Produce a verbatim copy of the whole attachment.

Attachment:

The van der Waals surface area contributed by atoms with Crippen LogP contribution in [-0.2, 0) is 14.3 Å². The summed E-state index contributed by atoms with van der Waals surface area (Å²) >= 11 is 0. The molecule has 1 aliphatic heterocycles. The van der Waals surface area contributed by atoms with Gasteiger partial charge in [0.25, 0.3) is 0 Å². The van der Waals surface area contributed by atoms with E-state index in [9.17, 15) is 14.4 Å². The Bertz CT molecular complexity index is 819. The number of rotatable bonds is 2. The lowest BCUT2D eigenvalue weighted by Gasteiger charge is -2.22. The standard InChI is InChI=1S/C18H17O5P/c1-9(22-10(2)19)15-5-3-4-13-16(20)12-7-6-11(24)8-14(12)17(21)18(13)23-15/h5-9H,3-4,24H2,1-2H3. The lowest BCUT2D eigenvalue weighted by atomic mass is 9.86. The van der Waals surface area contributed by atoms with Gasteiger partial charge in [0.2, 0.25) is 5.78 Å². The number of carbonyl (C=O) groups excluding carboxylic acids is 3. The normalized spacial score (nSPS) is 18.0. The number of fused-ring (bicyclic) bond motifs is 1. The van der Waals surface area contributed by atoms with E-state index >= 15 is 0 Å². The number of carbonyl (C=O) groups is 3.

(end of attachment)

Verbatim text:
The van der Waals surface area contributed by atoms with Crippen LogP contribution in [-0.2, 0) is 14.3 Å². The summed E-state index contributed by atoms with van der Waals surface area (Å²) >= 11 is 0. The molecule has 1 aliphatic heterocycles. The van der Waals surface area contributed by atoms with Gasteiger partial charge in [0.25, 0.3) is 0 Å². The van der Waals surface area contributed by atoms with E-state index in [9.17, 15) is 14.4 Å². The Bertz CT molecular complexity index is 819. The number of rotatable bonds is 2. The lowest BCUT2D eigenvalue weighted by Gasteiger charge is -2.22. The standard InChI is InChI=1S/C18H17O5P/c1-9(22-10(2)19)15-5-3-4-13-16(20)12-7-6-11(24)8-14(12)17(21)18(13)23-15/h5-9H,3-4,24H2,1-2H3. The lowest BCUT2D eigenvalue weighted by atomic mass is 9.86. The van der Waals surface area contributed by atoms with Gasteiger partial charge in [0.2, 0.25) is 5.78 Å². The number of carbonyl (C=O) groups excluding carboxylic acids is 3. The normalized spacial score (nSPS) is 18.0. The number of fused-ring (bicyclic) bond motifs is 1. The van der Waals surface area contributed by atoms with E-state index >= 15 is 0 Å². The number of carbonyl (C=O) groups is 3.